Public office holders must sign code of ethics- Prof Adei

Accra- Professor Stephen Adei, Chairman, National Development Planning Commission (NDPC) says the time has come for all public office holders and senior public servants to sign a code of ethics and declare their assets openly.

He said the discussion has been that, on insisting on such public declaration of assets, people would not accept high offices- but these are the people who were not needed in those offices.

He said an important part of development was improving the material wellbeing of the people, however, people must become rich on the sweat of their brow and brain and not through thievery which corruption was all about.

Prof Adei said this during the seventh National Development Forum in Accra, organised by the NDPC.

The Forum on the theme “Confronting the Menace of Corruption in Ghana, registered more than 200 participants, including anti-corruption campaigners, academics and economists.

Prof Adei said he has no doubt that Ghana must generate higher gross domestic product (GDP), collect revenue at least to a minimum of 17 per cent of that, undertake value for money development, however, the leaky basket of corruption must be mended.

He said in doing so, there could be a surety of a Better Ghana Beyond Aid.

Prof Adei, who is also the Board Chairman of the Ghana Revenue Authority said: I want to pledge as Chairman of Ghana Revenue Authority that I will not receive a pesewa of bribe from anyone and those who attempt will be given law enforcers, I will subject myself to assets verification by anyone, anytime now and at my exit.”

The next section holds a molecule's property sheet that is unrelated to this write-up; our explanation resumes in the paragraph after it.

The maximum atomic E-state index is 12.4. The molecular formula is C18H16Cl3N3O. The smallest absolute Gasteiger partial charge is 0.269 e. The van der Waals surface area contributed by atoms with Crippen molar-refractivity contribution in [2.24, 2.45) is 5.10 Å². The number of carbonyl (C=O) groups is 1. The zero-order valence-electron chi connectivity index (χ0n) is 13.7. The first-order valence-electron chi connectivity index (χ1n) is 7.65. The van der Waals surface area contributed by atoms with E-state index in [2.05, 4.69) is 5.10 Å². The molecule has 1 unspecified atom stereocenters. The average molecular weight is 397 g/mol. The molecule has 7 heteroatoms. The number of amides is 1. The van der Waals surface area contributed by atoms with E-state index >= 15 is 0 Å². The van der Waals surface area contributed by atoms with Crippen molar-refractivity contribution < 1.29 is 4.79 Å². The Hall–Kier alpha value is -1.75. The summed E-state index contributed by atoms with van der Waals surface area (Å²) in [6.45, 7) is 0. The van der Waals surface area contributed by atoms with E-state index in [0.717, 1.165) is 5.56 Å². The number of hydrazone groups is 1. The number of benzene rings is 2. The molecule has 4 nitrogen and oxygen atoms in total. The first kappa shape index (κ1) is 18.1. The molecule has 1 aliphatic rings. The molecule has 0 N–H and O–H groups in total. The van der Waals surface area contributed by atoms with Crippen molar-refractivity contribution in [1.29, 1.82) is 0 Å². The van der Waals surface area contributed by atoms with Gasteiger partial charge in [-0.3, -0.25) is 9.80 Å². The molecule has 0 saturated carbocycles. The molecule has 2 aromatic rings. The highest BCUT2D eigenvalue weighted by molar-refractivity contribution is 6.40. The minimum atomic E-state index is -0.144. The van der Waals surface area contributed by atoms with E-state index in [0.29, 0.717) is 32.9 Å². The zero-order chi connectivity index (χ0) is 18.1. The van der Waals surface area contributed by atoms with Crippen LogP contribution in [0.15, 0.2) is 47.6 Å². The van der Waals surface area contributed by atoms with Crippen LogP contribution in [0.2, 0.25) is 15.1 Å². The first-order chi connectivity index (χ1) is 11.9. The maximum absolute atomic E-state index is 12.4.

Mr Abdallah Ali-Nakyea, Managing Partner of Ali and Associates, who delivered the key note address, said with regards to ways of fighting corruption, the ‘name and shame’ was not enough; and that it is time to adopt ‘name, recover and punish’.

He said for such people the punishment should even be custodian sentences; they should be seen cleaning the streets, and this would send a signal to the youth.

Mr Ali-Nakyea said there was a need to also have Ghana’s educational curricular highlighting some of the consequences of corruption so the young ones would help in the fight against corruption.

Prof Henry Kwasi Prempeh, Executive Director, the Ghana Centre for Democratic (CDD-Ghana), who chaired the event, said corruption is and has been bad for Ghana’s political development.

He said corruption undermines the rule of law, turns democracy into ‘moneycracy’, feeds a winner-takes-all rivalry for power, and distorts the choices people make in elections.

Prof Prempeh said people spend too much of their political energy and time trading accusations against each other, instead of focusing our energies and time to think through and devise public solutions to the myriad public problems we faced as a nation.

Dr Isaac Adupong, Director of Lead-It Africa, Ghana, said there is the need to build institutions and as well put in systems in place that would help curb corruption.

He cited that for instance the Passport Office has introduced online application and this had reduced human interface, also the Driver and Vehicle License Authority (DVLA) had put in systems to check some corrupt practices that occurred for several years.

He said at their premises a system had been introduced, informing clients not to deal with ‘goro’ boys or middlemen, and this was one of the innovative ways of confronting the menace of corruption in that institution.

Source: Ghana News Agency